WATERLOO — Federal District Court Judge Charles Siragusa has dismissed a counter claim filed by Seneca County against the Cayuga Indian Nation.
The claim sought a declaratory judgment that land purchased by the Nation since 2008 is not part of a recognized reservation and therefore subject to local property taxes.
The Rochester judge rejected the county’s argument that the more than 1,000 acres purchased in Seneca Falls by the Cayugas is not on “Indian reservation” land as defined by New York Real Property Tax Law or Indian Law.
Siragusa said the 64,027-acre reservation around the north end of Cayuga Lake in Seneca and Cayuga counties was not disestablished by the 1838 Treaty of Buffalo Creek, as the county claimed.
The next step, according to attorney Brian Laudadio, representing the county, is for cross motions by both sides for summary judgment by Siragusa on whether the county can foreclose on tax-delinquent Cayuga Nation-owned properties.
Once that is made, the losing side can appeal it to the Second Circuit Court of Appeals in Manhattan. Depending on how that court rules, the losing side can petition the U.S. Supreme Court to hear the appeal to obtain a final ruling.
“The question of whether the county can proceed with the foreclosure proceedings due to sovereign immunity has not been finally determined,” Laudadio said.
The issue of whether the county can foreclose on CIN properties was rejected by Siragusa and the Second Circuit Court in 2015. The county asked its law firm at the time, Harris Beach of Rochester, to petition the U.S. Supreme Court to hear the case.
However, the law firm missed the deadline for the petition, and it had to be sent back to the district court again, starting back with Siragusa.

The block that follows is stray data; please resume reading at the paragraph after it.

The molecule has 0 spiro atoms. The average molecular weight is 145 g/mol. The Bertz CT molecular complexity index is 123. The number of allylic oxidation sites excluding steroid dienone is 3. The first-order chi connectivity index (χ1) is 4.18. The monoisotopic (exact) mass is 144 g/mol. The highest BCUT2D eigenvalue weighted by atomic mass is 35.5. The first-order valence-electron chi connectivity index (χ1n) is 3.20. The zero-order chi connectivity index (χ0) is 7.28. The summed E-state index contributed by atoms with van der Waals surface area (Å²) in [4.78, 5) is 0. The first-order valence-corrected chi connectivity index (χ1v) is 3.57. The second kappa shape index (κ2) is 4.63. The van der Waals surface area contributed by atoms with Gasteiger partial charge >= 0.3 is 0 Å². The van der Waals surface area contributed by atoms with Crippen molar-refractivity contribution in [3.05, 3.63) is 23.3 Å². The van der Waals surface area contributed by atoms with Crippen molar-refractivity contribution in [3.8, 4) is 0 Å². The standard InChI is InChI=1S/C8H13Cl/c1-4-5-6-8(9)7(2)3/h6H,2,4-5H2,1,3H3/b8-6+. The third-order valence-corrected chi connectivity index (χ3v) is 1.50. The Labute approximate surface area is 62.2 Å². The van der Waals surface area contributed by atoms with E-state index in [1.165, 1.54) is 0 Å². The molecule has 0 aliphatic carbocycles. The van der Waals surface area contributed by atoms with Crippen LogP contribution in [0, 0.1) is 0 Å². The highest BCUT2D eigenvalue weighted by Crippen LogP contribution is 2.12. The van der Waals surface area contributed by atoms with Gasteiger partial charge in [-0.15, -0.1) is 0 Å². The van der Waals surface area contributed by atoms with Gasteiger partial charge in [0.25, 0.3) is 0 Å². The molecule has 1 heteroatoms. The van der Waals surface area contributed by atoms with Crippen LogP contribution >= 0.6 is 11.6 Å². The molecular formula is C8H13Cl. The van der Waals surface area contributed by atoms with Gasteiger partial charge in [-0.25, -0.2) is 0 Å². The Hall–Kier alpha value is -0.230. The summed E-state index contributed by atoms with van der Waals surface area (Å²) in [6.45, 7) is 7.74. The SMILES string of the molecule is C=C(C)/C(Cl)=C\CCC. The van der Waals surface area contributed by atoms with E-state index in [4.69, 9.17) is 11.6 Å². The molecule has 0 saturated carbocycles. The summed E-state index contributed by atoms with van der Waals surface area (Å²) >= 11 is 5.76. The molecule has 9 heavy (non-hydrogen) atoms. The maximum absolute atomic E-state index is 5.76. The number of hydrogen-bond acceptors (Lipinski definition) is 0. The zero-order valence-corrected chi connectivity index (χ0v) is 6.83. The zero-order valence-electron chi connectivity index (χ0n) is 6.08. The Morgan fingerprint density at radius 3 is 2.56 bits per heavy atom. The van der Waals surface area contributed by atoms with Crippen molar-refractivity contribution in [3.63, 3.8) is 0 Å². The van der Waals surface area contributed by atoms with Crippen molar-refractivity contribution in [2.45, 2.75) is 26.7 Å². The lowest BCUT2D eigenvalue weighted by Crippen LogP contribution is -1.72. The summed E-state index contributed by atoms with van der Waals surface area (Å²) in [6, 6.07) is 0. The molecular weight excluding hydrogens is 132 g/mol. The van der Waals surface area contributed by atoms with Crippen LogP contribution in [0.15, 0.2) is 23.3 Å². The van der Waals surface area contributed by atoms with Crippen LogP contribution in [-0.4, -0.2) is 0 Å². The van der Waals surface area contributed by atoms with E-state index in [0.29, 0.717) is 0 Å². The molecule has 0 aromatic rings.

In his ruling, dated May 2, Siragusa said the Seneca Falls-based Cayuga Nation went to federal district court to stop the county’s foreclosure proceedings initiated in 2013 on five parcels of land.
The Nation contends that the county cannot impose property taxes because the properties are within an Indian reservation. They also argued that the CIN cannot be sued to collect the taxes because the Nation enjoys sovereign immunity from such a lawsuit.
Seneca County filed the counter claim, which was dismissed.
Siragusa agreed with the Cayugas that the properties are part of a reservation created by the 1789 Treaty of Canandaigua, and the 1838 Treaty of Buffalo Creek did not disestablish that reservation.
The county also claimed the disestablishment has been demonstrated and confirmed by the subsequent history and treatment of the land.
The Cayugas disputed that claim and said the counter claim should be dismissed because the Nation is immune from litigation unless it agrees to be sued or the federal government agrees to allow the lawsuit.
Siragusa denied the Cayugas’ motion to dismiss the counter claim because of sovereign immunity. He also ruled that the case deals with a proper legal question.
Siragusa said the state cannot disestablish the Cayugas’ reservation because only the federal government can do that. He also said the state’s purchase of the 64,027 acres in 1795 and 1807 did not disestablish the reservation either because those sales violated the 1790 federal Indian Non-Intercourse Act, which requires federal ratification of such sales, which did not occur.